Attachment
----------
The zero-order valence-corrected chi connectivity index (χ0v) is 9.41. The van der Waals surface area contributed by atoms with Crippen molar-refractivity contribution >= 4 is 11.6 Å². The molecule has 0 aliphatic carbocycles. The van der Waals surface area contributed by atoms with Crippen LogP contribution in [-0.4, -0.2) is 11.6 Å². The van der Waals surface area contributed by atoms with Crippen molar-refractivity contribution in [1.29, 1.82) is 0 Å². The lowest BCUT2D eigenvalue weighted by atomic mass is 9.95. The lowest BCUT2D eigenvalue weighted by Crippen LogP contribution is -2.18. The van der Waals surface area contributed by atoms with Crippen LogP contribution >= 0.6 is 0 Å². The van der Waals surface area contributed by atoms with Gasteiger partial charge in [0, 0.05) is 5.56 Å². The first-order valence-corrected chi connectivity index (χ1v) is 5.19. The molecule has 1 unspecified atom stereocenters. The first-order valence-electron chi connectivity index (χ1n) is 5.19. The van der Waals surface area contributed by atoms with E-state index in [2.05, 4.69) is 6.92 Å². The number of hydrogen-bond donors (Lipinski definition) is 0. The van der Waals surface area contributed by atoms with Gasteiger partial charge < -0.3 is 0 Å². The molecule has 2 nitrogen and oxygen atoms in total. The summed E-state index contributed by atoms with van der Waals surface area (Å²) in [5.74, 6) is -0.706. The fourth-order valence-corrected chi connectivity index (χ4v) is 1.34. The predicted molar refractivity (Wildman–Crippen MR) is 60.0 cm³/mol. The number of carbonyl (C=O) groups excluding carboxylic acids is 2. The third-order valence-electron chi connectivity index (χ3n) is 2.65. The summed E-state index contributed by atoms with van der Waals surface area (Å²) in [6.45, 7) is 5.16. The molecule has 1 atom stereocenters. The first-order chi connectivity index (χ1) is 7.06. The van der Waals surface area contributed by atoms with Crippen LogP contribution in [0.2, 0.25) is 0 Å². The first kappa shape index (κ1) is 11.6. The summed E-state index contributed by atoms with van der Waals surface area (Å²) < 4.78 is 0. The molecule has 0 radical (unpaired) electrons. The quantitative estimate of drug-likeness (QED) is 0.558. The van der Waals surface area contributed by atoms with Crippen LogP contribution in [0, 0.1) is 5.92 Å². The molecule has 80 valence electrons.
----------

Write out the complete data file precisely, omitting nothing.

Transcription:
The zero-order valence-corrected chi connectivity index (χ0v) is 9.41. The van der Waals surface area contributed by atoms with Crippen molar-refractivity contribution >= 4 is 11.6 Å². The molecule has 0 aliphatic carbocycles. The van der Waals surface area contributed by atoms with Crippen LogP contribution in [-0.4, -0.2) is 11.6 Å². The van der Waals surface area contributed by atoms with Crippen molar-refractivity contribution in [1.29, 1.82) is 0 Å². The lowest BCUT2D eigenvalue weighted by atomic mass is 9.95. The lowest BCUT2D eigenvalue weighted by Crippen LogP contribution is -2.18. The van der Waals surface area contributed by atoms with Crippen LogP contribution >= 0.6 is 0 Å². The van der Waals surface area contributed by atoms with Gasteiger partial charge in [0, 0.05) is 5.56 Å². The first-order valence-corrected chi connectivity index (χ1v) is 5.19. The molecule has 1 unspecified atom stereocenters. The first-order valence-electron chi connectivity index (χ1n) is 5.19. The van der Waals surface area contributed by atoms with E-state index in [2.05, 4.69) is 6.92 Å². The number of hydrogen-bond donors (Lipinski definition) is 0. The van der Waals surface area contributed by atoms with Gasteiger partial charge < -0.3 is 0 Å². The molecule has 2 nitrogen and oxygen atoms in total. The summed E-state index contributed by atoms with van der Waals surface area (Å²) in [5.74, 6) is -0.706. The fourth-order valence-corrected chi connectivity index (χ4v) is 1.34. The predicted molar refractivity (Wildman–Crippen MR) is 60.0 cm³/mol. The number of carbonyl (C=O) groups excluding carboxylic acids is 2. The third-order valence-electron chi connectivity index (χ3n) is 2.65. The summed E-state index contributed by atoms with van der Waals surface area (Å²) in [6.45, 7) is 5.16. The molecule has 1 atom stereocenters. The first-order chi connectivity index (χ1) is 7.06. The van der Waals surface area contributed by atoms with Crippen LogP contribution in [0.2, 0.25) is 0 Å². The first kappa shape index (κ1) is 11.6. The summed E-state index contributed by atoms with van der Waals surface area (Å²) < 4.78 is 0. The molecule has 0 radical (unpaired) electrons. The quantitative estimate of drug-likeness (QED) is 0.558. The van der Waals surface area contributed by atoms with Crippen LogP contribution in [0, 0.1) is 5.92 Å². The molecule has 80 valence electrons.